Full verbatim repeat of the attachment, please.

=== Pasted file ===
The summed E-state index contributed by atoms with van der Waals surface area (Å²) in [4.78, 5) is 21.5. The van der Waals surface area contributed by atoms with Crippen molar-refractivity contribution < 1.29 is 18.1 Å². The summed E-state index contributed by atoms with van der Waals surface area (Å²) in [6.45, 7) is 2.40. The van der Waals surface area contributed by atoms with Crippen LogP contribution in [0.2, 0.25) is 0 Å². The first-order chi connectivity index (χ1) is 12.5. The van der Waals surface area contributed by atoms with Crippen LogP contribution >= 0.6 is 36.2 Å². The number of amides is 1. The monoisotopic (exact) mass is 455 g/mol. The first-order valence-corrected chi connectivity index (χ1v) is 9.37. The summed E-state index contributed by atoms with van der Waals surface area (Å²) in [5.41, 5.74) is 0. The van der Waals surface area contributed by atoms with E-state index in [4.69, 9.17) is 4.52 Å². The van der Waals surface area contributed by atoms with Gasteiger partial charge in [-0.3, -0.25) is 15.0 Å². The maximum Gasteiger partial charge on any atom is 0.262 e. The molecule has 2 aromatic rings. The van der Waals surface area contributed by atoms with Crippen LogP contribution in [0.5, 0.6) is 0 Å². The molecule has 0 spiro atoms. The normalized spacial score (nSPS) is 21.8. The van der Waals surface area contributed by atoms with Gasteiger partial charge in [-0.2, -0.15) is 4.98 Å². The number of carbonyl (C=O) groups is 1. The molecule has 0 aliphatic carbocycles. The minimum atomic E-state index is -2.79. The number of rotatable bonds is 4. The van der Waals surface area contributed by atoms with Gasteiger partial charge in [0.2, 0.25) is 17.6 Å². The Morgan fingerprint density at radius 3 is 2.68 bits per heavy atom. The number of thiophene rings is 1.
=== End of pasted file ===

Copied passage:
The summed E-state index contributed by atoms with van der Waals surface area (Å²) in [4.78, 5) is 21.5. The van der Waals surface area contributed by atoms with Crippen molar-refractivity contribution < 1.29 is 18.1 Å². The summed E-state index contributed by atoms with van der Waals surface area (Å²) in [6.45, 7) is 2.40. The van der Waals surface area contributed by atoms with Crippen LogP contribution in [0.2, 0.25) is 0 Å². The first-order chi connectivity index (χ1) is 12.5. The van der Waals surface area contributed by atoms with Crippen LogP contribution >= 0.6 is 36.2 Å². The number of amides is 1. The monoisotopic (exact) mass is 455 g/mol. The first-order valence-corrected chi connectivity index (χ1v) is 9.37. The summed E-state index contributed by atoms with van der Waals surface area (Å²) in [5.41, 5.74) is 0. The van der Waals surface area contributed by atoms with E-state index in [4.69, 9.17) is 4.52 Å². The van der Waals surface area contributed by atoms with Gasteiger partial charge in [-0.3, -0.25) is 15.0 Å². The maximum Gasteiger partial charge on any atom is 0.262 e. The molecule has 2 aromatic rings. The van der Waals surface area contributed by atoms with Crippen LogP contribution in [0.5, 0.6) is 0 Å². The molecule has 0 spiro atoms. The normalized spacial score (nSPS) is 21.8. The van der Waals surface area contributed by atoms with Gasteiger partial charge in [-0.2, -0.15) is 4.98 Å². The number of carbonyl (C=O) groups is 1. The molecule has 0 aliphatic carbocycles. The minimum atomic E-state index is -2.79. The number of rotatable bonds is 4. The van der Waals surface area contributed by atoms with Gasteiger partial charge in [0.2, 0.25) is 17.6 Å². The Morgan fingerprint density at radius 3 is 2.68 bits per heavy atom. The number of thiophene rings is 1.